By next year, residents of Regina could have chosen to use a telephone to pay for parking instead of feeding a counter.
A city report, directed at the community's Thursday meeting and security services committee, requires updates to the city's parking infrastructure.
He advises counselors to approve the $ 50,000 spend on a consultant to design payment options for roadside parking. He also asks them to consider adding funding for a pay-by-phone system in the 2019 budget.
"The goal of parking services, to be clear, is to provide a safe and efficient flow of traffic and this essentially means that we want to limit illegal parking," said Faisal Kalim, head of parking services.
"So if people can pay to park with their phone, if it's cheaper, they have another payment option, so the amount of illegal parking will go down and later the amount of tickets will go down, which is a good one thing."
Residents or cities may cover transaction fees
The report indicates a 2014 parking study that required several initiatives, including upgrading downtown parking technology.
"Currently the overwhelming majority of paid parking infrastructures in the city have only one token payment option: these meters are reliable and cheap, yet they do not provide the modern parking experience that customers expect compared to other Western Canadians. common as Saskatoon and Calgary, "reads.
Describes how the staff searched for a pay-by-phone parking system, where people could pay via a smartphone anywhere in the city center instead of connecting a meter. The report states that park control officials could then use a portable device to check if payments were received.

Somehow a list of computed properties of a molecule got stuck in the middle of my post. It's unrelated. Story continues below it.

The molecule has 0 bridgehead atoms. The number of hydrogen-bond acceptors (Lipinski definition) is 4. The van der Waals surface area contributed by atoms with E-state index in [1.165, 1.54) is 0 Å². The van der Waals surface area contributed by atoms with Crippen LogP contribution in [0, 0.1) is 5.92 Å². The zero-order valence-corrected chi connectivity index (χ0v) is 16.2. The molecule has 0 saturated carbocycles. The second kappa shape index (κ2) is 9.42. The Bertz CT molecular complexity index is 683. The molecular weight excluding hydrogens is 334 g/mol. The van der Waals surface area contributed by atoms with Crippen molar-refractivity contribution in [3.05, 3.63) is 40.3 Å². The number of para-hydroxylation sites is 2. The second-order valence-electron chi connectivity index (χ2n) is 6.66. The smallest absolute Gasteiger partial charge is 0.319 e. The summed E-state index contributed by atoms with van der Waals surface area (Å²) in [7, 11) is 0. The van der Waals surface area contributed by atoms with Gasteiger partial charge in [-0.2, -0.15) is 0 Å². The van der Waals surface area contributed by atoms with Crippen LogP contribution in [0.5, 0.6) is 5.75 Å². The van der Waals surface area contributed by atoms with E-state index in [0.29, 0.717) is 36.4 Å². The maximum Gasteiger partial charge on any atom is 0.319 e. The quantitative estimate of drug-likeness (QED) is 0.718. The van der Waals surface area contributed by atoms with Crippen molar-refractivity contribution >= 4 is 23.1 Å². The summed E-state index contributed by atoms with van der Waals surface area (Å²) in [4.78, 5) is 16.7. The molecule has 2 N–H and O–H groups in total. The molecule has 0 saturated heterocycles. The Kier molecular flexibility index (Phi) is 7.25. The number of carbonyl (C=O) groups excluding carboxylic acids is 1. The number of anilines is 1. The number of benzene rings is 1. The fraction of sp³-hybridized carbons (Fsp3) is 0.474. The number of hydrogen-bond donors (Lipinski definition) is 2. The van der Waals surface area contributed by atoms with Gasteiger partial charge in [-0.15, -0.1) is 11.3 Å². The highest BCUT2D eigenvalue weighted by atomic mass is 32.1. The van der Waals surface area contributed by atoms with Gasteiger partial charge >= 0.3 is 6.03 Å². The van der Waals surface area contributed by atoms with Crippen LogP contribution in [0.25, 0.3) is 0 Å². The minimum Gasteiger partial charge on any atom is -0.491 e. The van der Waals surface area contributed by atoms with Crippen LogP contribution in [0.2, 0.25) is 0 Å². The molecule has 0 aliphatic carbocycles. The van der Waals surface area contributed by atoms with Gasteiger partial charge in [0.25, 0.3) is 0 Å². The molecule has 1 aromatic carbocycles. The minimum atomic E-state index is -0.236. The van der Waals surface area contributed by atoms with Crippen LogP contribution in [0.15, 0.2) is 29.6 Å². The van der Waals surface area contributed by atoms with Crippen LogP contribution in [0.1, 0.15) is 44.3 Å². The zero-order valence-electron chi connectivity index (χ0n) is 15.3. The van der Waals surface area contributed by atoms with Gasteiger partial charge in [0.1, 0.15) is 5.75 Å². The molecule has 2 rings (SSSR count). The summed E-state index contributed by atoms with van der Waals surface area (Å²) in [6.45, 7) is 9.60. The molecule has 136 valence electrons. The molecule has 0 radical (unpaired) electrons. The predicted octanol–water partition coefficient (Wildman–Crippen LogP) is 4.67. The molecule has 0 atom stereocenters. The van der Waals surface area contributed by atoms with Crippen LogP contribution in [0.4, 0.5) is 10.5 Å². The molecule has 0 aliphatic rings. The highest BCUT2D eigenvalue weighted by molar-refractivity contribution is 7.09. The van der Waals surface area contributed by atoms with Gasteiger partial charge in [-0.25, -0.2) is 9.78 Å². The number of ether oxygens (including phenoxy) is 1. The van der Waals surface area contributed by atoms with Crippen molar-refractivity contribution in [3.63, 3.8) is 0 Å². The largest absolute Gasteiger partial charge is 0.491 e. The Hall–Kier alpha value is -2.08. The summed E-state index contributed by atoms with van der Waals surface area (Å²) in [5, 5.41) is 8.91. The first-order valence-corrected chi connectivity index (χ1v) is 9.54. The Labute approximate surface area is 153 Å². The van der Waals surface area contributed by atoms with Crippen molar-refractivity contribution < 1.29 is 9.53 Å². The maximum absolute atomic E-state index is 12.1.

Residents may pay the app first
According to the report, the management of such a system would cost about $ 100,000 a year in transaction fees, which could be transferred to customers if the directors decided.
If customers pay taxes, the city could get a pay-by-phone system prior to the 2019 budget process. However, Kalim says staff do not recommend the option as it would require changes to the regulation.
Area councilor Andrew Steven is open to the city of paying residents.
"I do not object, I think this will be on Thursday's discussion, people are asking, in fact some of the conversations I've suggested suggest that people are willing to pay a little more if it means that added convenience . "
Stevens is pleased that such improvements to parking have been taken into account, stating that they are necessary and long overdue.
He said that a pay-per-phone system would hopefully reduce the complaints he feels about parking in the area.
"You will not completely get rid of these complaints, but for those people who just need, you know, a couple of minutes more to run halfway to connect the metro, this will make things a little easier. "
Kalim said the two-hour parking limit would still be valid even if a pay-by-phone system had been implemented.
The parking staff also wants to hire a consultant to develop plans for other payment options to park on the road, which could include the installation of new payment stations.
Kalim explained that there is a need for such improvements even with an app-based system because not everyone has smartphones and some who would not like to burn data to pay by phone.
"Underutilized" current credit card counters
In terms of, the report says they are located along 11th Avenue.
The report says that the existing meters in the city where people can pay by credit card, which were installed along 11th Avenue in 2015, were "underutilized".
He says they are placed in an isolated spot where parking may be difficult to find.
The staff says that these meters have reached the end of their life cycle and must be replaced, but doing so would be expensive, so the city intends to use them as money.